Saying Farewell

Wow, time does fly! Where has the last two years gone? As many of you know, I have accepted a position as pastor at Anthony United Methodist Church which is about an hour southwest of Wichita. Brian and I are very excited for the new opportunities and adventures which await us. We are also sad to be saying goodbye to West Heights. I came here two years ago with only one year of ministry under my belt looking for a community to love me and help me grow. You all have been that community. You have also been the faith community who celebrated with Brian and myself our budding relationship and our eventual marriage last November. This is the first faith community where we put down roots and now we find ourselves uprooted and moving on. We all experience times of change and uprooting in our lives. Nothing stays the same. I hope, however, in the coming month, that we can all celebrate the ministry we have done together and the joyous future which remains for Brian and myself and for West Heights as we go our separate ways.

My last Sunday in worship (and preaching) will be June 11. Brian and I hope to see many of you there on that day! After both services there will be small receptions where we can say our formal goodbyes and have some last laughs (I hope!). We have been so blessed by our time here at West Heights and in Wichita, and while I will no longer be your pastor after June 30, I know that you will be blessed by Rev. Bev and the continued ministry of Rev. Randy and Rev. Ron and will show them all the same love and grace we have experienced here.

-- Pastor Brenda and Brian

 

Randy's Ramblings, April

Last fall we bought and planted a tree in the backyard of our house.  We planted it with a vision of what it might look like several years from now.  You see, it’s not very big.  At least not yet.  But we know that in time it will become a source of shade.  It will also provide a sort of privacy screen between our house and our neighbor’s. 

For that to happen, though, it will need to grow.  So, I have been watching it carefully as new buds began forming and growing beginning in March.  Ronda teases me about going out and talking to the tree, coaxing it to grow.  Knowing that, you might find what I did a couple of weeks ago counter-productive.  I cut off some branches.  In fact, most of the tallest branches are now missing.  It was taller in February than it is now.  But it will be taller in October because of what I did than it would be if I had left it alone. 

Anyone who has ever pruned a tree knows what I did and why I did it.  It might look like I was inhibiting growth, like I was making it shorter, but I was actually fostering growth.  I spent several hours cutting off all “dead” branches, branches that had experienced severe frost damage during the winter, branches that had not produced any new buds this spring.  I cut them off in order to help the tree grow.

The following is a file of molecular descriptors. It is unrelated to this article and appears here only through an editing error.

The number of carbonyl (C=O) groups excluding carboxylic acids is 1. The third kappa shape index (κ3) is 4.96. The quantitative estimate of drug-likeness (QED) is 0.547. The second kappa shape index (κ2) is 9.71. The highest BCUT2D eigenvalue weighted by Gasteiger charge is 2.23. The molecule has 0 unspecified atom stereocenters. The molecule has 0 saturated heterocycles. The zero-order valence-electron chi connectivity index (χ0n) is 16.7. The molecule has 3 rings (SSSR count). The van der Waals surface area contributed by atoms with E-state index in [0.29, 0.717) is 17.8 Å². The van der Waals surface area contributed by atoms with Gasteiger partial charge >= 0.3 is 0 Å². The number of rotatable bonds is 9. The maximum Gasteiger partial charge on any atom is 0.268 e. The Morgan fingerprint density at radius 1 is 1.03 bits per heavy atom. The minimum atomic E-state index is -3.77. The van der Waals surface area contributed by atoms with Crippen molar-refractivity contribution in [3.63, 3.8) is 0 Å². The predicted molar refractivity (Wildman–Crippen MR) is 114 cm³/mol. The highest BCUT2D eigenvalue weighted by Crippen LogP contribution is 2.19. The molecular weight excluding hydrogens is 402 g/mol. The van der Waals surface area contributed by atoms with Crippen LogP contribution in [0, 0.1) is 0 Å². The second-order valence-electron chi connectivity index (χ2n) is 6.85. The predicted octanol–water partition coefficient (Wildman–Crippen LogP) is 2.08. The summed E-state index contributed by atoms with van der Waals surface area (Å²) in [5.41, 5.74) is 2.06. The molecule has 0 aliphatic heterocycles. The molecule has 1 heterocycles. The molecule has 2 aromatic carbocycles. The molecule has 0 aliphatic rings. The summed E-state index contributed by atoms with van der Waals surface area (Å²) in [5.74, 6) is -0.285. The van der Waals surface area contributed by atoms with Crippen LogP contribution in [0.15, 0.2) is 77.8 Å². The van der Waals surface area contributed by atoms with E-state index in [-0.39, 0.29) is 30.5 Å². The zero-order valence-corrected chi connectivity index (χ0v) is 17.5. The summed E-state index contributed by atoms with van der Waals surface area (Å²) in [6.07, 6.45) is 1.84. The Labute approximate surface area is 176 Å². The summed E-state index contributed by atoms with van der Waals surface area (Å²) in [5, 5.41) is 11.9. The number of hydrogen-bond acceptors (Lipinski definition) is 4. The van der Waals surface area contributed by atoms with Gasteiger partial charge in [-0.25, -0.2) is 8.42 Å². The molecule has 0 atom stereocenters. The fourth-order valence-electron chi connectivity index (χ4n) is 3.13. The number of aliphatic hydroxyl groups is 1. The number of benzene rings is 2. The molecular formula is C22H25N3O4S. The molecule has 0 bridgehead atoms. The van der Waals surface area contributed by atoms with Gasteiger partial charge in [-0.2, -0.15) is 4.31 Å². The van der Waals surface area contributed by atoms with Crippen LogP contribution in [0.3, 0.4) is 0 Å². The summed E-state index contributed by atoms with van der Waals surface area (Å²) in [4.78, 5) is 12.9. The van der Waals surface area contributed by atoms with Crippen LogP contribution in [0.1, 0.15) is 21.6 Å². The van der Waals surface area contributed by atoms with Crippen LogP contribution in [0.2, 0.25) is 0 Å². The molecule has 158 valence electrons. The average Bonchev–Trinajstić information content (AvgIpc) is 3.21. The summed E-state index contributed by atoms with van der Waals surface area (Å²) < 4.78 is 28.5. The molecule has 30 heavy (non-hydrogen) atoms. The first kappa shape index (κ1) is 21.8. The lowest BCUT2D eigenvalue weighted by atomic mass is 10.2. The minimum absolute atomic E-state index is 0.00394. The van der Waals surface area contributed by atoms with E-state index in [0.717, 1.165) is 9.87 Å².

I confess that I made a few mistakes, though.  I cut off some branches that probably should have been kept. 

As I was cutting those branches, I found myself wondering about the church.  I wondered if there are any dead branches that need to be cut out in our church so that growth can take place.  I wondered if there were things we are doing simply because we’ve always done them before, without considering how they help us achieve our purposes, how they help us reach our goals, how they help meet the needs of the people in our neighborhood and in our church family.  I also wondered if there were things we were cutting out that should be maintained.  I didn’t have anything in particular that came to mind, but I decided if it becomes hard to recruit people for a task, I will be asking if the task is one of those things that needs to be pruned. 

We can keep doing those things and it won’t hurt us.  But if we want to experience growth, we may need to do a little pruning.  We need to make room for new branches to grow. 

I also know that in the life of the church, it’s sometimes hard to tell what is essential and what needs to be pruned.  Sometimes we cut out the wrong things.  When that happens, there is good news.  You see, unlike the tree branch, we can always start something back up again if we decide it needs to be included rather than concluded!

Randy's Ramblings, March

If you were in worship on Sunday, March 19, you heard me make this announcement.  I decided to repeat it for those who were not able to attend the service, as well as those who were present but for whatever reason may not have heard what I said:

"Some of you already know, others have wondered if it is just a misguided rumor.  The truth is that I have taken the role of interim Youth Director.  As a result, Brenda will be fulfilling most of the Senior Pastor functions, including taking the primary role in preaching.